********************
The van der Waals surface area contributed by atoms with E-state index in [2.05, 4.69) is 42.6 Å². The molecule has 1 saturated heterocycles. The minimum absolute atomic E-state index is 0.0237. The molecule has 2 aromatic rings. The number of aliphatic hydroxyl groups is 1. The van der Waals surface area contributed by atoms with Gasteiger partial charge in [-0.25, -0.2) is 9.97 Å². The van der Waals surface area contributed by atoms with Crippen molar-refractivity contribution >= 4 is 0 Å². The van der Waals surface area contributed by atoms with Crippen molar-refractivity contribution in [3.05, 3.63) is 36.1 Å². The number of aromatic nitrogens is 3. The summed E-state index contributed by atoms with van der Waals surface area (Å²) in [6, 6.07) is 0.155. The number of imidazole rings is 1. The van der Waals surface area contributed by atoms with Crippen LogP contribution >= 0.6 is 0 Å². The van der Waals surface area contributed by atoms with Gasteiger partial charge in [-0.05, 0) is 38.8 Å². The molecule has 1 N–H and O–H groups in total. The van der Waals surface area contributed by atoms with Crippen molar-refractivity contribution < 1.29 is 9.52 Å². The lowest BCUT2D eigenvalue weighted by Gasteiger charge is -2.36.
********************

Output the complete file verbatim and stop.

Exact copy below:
The van der Waals surface area contributed by atoms with E-state index in [2.05, 4.69) is 42.6 Å². The molecule has 1 saturated heterocycles. The minimum absolute atomic E-state index is 0.0237. The molecule has 2 aromatic rings. The number of aliphatic hydroxyl groups is 1. The van der Waals surface area contributed by atoms with Gasteiger partial charge in [-0.25, -0.2) is 9.97 Å². The van der Waals surface area contributed by atoms with Crippen molar-refractivity contribution >= 4 is 0 Å². The van der Waals surface area contributed by atoms with Crippen molar-refractivity contribution in [3.05, 3.63) is 36.1 Å². The number of aromatic nitrogens is 3. The summed E-state index contributed by atoms with van der Waals surface area (Å²) in [6, 6.07) is 0.155. The number of imidazole rings is 1. The van der Waals surface area contributed by atoms with Crippen LogP contribution >= 0.6 is 0 Å². The van der Waals surface area contributed by atoms with Gasteiger partial charge in [-0.05, 0) is 38.8 Å². The molecule has 1 N–H and O–H groups in total. The van der Waals surface area contributed by atoms with Crippen molar-refractivity contribution < 1.29 is 9.52 Å². The lowest BCUT2D eigenvalue weighted by Gasteiger charge is -2.36.